Chairman Yarmuth’s Remarks Before House Rules Committee in Support of H.R. 1868
WASHINGTON, D.C. – Today, Kentucky Representative John Yarmuth, Chair of the House Budget Committee, testified before the House Rules Committee in support of H.R. 1868, "To prevent across-the-board direct spending cuts, and for other purposes." Remarks as prepared are below:
Members of the Committee, the bill language before us today is familiar. Over the past year, Congress has delivered multiple critical and necessary COVID relief packages to address the real emergencies facing the American people and our economy. Each time, Statutory PAYGO was waived because Members on both sides of the aisle understood the dire need for relief as well as the dire impact sequestration would have on our nation’s seniors, students, and farmers.
Because PAYGO requirements cannot be changed in reconciliation bills, an additional legislative fix is needed to avert these painful and indiscriminate cuts to Medicare, farm supports, and other programs. Today’s bill will ensure the American Rescue Plan is treated the same as previous relief measures, including the Families First Coronavirus Response Act and the CARES Act, and can be considered the final step in this reconciliation process.
This final step was also needed in 2017, when Republicans used reconciliation to pass the Tax Cuts and Jobs Act. Following the bill’s party-line passage in both the House and Senate, Republicans proposed this same legislative fix – and Democrats voted with them to avoid harmful across-the-board cuts despite our opposition to the tax cuts. Even in the wake of contentious legislation, Congress has come together to prevent sequestration and protect Medicare and other programs. This time should be no different.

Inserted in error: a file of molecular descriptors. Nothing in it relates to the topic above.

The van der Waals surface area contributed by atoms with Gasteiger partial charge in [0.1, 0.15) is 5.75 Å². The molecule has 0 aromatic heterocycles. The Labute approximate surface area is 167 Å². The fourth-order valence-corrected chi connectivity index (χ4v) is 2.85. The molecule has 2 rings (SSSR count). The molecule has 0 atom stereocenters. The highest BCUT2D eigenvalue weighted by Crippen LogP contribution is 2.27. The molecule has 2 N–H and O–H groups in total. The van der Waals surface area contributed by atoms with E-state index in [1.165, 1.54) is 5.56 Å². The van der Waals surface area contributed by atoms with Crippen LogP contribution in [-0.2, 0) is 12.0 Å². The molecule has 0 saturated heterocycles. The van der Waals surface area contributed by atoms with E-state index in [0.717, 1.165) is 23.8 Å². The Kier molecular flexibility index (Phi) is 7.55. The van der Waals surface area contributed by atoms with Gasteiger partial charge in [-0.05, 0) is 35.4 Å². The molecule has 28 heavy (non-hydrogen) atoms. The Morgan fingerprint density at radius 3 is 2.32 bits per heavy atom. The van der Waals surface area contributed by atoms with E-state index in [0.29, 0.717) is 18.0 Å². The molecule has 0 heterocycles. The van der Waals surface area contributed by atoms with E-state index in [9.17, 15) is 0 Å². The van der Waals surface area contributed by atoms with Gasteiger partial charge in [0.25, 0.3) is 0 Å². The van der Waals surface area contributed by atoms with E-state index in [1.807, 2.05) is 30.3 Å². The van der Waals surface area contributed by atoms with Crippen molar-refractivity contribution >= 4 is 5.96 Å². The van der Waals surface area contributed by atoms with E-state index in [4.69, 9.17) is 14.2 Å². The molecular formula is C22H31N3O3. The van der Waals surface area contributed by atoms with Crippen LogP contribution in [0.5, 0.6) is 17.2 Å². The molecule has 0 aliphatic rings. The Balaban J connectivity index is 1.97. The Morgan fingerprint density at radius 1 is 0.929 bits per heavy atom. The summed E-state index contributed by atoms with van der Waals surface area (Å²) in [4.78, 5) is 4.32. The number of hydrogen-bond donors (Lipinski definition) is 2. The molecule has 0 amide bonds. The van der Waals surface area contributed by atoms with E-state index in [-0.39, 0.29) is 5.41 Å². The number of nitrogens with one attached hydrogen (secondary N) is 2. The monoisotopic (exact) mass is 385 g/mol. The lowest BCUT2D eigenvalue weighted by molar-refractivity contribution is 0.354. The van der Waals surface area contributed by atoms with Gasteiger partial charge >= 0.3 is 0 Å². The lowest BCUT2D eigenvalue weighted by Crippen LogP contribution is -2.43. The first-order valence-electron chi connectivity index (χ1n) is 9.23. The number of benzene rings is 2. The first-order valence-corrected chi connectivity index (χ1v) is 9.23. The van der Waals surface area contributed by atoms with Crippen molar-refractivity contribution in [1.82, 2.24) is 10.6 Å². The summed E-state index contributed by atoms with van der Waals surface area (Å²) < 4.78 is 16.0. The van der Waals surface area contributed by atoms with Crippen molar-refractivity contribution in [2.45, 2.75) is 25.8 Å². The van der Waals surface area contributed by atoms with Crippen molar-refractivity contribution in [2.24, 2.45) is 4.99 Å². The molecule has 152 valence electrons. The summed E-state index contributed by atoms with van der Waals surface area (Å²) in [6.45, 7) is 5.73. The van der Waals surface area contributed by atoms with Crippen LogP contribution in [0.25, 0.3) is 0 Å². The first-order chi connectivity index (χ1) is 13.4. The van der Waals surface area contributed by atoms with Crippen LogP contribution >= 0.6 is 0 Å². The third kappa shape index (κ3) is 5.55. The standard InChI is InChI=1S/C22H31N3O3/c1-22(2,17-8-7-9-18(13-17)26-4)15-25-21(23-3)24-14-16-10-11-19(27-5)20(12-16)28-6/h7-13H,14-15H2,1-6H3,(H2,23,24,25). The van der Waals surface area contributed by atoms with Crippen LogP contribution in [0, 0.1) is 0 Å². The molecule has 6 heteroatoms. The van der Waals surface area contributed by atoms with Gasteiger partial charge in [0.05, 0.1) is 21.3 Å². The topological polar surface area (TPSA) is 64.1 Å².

Economic experts, health professionals, educators, local leaders, and the American people themselves were united in their support for the American Rescue Plan. They understood the urgent need for bold action to end the pandemic, help families survive these crises, and generate a strong and inclusive recovery. Its passage shows that Congress has finally learned its lesson from past crises: that doing too little will cost us far more in the end.
And this lesson is already paying off. By not allowing our recovery to be derailed by unfounded fears of debt and instead delivering the relief our nation needed, economists believe our fiscal future is brighter than ever. They estimate that the American Rescue Plan will propel the U.S. economy to its fastest annual growth in at least four decades, reduce poverty, and bring us back to near full employment by 2022.
With these growth projections, interest rates expected to remain at record lows, and the Fed ready to handle inflation risks, there is simply no evidence to suggest or even hint at an immediate debt crisis. The real immediate crisis is sequestration. What we can’t afford are the impending and debilitating cuts to Medicare and these other programs which will happen if Congress does not act. And that’s what we’re here to address today.
Presumably no one wants to see these critical programs upended, especially now in the throes of a pandemic. Despite any differences between our two sides over how best to respond to the challenges facing our nation, we should be able to agree that our commitments to our nation’s seniors, students, and farmers during this difficult time is a shared priority.
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